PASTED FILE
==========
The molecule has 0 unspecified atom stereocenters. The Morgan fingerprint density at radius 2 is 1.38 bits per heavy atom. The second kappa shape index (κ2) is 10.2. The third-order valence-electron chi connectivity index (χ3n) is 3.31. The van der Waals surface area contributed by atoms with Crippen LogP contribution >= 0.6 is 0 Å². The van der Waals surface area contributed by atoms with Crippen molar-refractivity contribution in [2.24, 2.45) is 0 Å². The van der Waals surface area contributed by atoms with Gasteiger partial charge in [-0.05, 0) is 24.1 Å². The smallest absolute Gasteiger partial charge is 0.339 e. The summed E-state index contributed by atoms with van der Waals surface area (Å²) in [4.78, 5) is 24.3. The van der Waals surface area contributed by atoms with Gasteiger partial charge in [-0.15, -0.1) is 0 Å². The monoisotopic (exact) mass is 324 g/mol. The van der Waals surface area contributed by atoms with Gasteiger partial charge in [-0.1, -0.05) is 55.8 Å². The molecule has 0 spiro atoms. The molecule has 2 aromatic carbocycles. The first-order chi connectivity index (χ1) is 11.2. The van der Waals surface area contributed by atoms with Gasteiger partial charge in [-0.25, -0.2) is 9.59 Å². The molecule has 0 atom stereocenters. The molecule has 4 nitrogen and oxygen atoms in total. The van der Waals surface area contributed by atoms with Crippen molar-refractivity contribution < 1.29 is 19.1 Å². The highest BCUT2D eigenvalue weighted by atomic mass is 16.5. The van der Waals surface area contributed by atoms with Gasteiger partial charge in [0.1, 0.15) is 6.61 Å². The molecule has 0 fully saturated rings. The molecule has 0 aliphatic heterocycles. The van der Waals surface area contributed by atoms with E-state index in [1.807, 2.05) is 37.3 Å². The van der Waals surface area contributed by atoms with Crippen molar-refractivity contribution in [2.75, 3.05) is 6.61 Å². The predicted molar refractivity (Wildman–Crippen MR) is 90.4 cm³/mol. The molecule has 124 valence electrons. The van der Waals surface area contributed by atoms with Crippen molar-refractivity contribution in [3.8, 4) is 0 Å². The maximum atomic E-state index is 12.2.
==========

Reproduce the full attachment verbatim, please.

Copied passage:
The molecule has 0 unspecified atom stereocenters. The Morgan fingerprint density at radius 2 is 1.38 bits per heavy atom. The second kappa shape index (κ2) is 10.2. The third-order valence-electron chi connectivity index (χ3n) is 3.31. The van der Waals surface area contributed by atoms with Crippen LogP contribution >= 0.6 is 0 Å². The van der Waals surface area contributed by atoms with Crippen molar-refractivity contribution in [2.24, 2.45) is 0 Å². The van der Waals surface area contributed by atoms with Gasteiger partial charge in [-0.05, 0) is 24.1 Å². The smallest absolute Gasteiger partial charge is 0.339 e. The summed E-state index contributed by atoms with van der Waals surface area (Å²) in [4.78, 5) is 24.3. The van der Waals surface area contributed by atoms with Gasteiger partial charge in [-0.15, -0.1) is 0 Å². The monoisotopic (exact) mass is 324 g/mol. The van der Waals surface area contributed by atoms with Gasteiger partial charge in [-0.1, -0.05) is 55.8 Å². The molecule has 0 spiro atoms. The molecule has 2 aromatic carbocycles. The first-order chi connectivity index (χ1) is 11.2. The van der Waals surface area contributed by atoms with Gasteiger partial charge in [-0.25, -0.2) is 9.59 Å². The molecule has 0 atom stereocenters. The molecule has 4 nitrogen and oxygen atoms in total. The van der Waals surface area contributed by atoms with Crippen molar-refractivity contribution < 1.29 is 19.1 Å². The highest BCUT2D eigenvalue weighted by atomic mass is 16.5. The van der Waals surface area contributed by atoms with Gasteiger partial charge in [0.1, 0.15) is 6.61 Å². The molecule has 0 fully saturated rings. The molecule has 0 aliphatic heterocycles. The van der Waals surface area contributed by atoms with E-state index in [1.807, 2.05) is 37.3 Å². The van der Waals surface area contributed by atoms with Crippen molar-refractivity contribution in [2.75, 3.05) is 6.61 Å². The predicted molar refractivity (Wildman–Crippen MR) is 90.4 cm³/mol. The molecule has 124 valence electrons. The van der Waals surface area contributed by atoms with Crippen molar-refractivity contribution in [3.8, 4) is 0 Å². The maximum atomic E-state index is 12.2.